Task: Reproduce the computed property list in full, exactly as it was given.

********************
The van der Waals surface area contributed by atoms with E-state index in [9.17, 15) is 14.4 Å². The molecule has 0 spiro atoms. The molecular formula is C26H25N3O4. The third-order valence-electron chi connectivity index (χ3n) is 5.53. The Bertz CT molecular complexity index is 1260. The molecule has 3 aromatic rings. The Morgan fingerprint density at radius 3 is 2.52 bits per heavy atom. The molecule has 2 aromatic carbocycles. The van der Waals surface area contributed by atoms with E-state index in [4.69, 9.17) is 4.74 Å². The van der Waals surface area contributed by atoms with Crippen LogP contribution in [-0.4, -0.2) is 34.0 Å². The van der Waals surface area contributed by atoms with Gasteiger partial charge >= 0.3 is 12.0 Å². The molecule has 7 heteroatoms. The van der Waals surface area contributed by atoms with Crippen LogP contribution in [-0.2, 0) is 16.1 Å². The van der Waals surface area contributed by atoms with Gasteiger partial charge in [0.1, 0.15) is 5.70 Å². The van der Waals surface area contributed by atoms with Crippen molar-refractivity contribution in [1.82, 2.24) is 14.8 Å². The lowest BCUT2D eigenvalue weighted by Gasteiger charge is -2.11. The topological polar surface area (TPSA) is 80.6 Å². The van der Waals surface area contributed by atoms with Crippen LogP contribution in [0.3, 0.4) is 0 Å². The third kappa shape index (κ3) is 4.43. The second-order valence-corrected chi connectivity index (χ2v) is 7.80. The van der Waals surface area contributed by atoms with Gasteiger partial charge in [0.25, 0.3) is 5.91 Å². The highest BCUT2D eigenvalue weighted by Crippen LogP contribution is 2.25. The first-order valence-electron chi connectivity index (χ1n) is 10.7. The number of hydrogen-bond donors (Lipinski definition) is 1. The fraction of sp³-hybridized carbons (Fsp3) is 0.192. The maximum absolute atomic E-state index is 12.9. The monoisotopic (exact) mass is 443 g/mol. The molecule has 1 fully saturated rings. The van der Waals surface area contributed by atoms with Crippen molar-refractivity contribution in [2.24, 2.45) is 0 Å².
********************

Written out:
The van der Waals surface area contributed by atoms with E-state index in [9.17, 15) is 14.4 Å². The molecule has 0 spiro atoms. The molecular formula is C26H25N3O4. The third-order valence-electron chi connectivity index (χ3n) is 5.53. The Bertz CT molecular complexity index is 1260. The molecule has 3 aromatic rings. The Morgan fingerprint density at radius 3 is 2.52 bits per heavy atom. The molecule has 2 aromatic carbocycles. The van der Waals surface area contributed by atoms with E-state index in [4.69, 9.17) is 4.74 Å². The van der Waals surface area contributed by atoms with Crippen LogP contribution in [-0.4, -0.2) is 34.0 Å². The van der Waals surface area contributed by atoms with Gasteiger partial charge >= 0.3 is 12.0 Å². The molecule has 7 heteroatoms. The van der Waals surface area contributed by atoms with Crippen LogP contribution in [-0.2, 0) is 16.1 Å². The van der Waals surface area contributed by atoms with Gasteiger partial charge in [0.1, 0.15) is 5.70 Å². The van der Waals surface area contributed by atoms with Crippen molar-refractivity contribution in [1.82, 2.24) is 14.8 Å². The lowest BCUT2D eigenvalue weighted by Gasteiger charge is -2.11. The topological polar surface area (TPSA) is 80.6 Å². The van der Waals surface area contributed by atoms with Crippen LogP contribution in [0.3, 0.4) is 0 Å². The third kappa shape index (κ3) is 4.43. The second-order valence-corrected chi connectivity index (χ2v) is 7.80. The van der Waals surface area contributed by atoms with Gasteiger partial charge in [0.25, 0.3) is 5.91 Å². The highest BCUT2D eigenvalue weighted by Crippen LogP contribution is 2.25. The first-order valence-electron chi connectivity index (χ1n) is 10.7. The number of hydrogen-bond donors (Lipinski definition) is 1. The fraction of sp³-hybridized carbons (Fsp3) is 0.192. The maximum absolute atomic E-state index is 12.9. The monoisotopic (exact) mass is 443 g/mol. The molecule has 1 fully saturated rings. The van der Waals surface area contributed by atoms with Crippen molar-refractivity contribution in [2.24, 2.45) is 0 Å².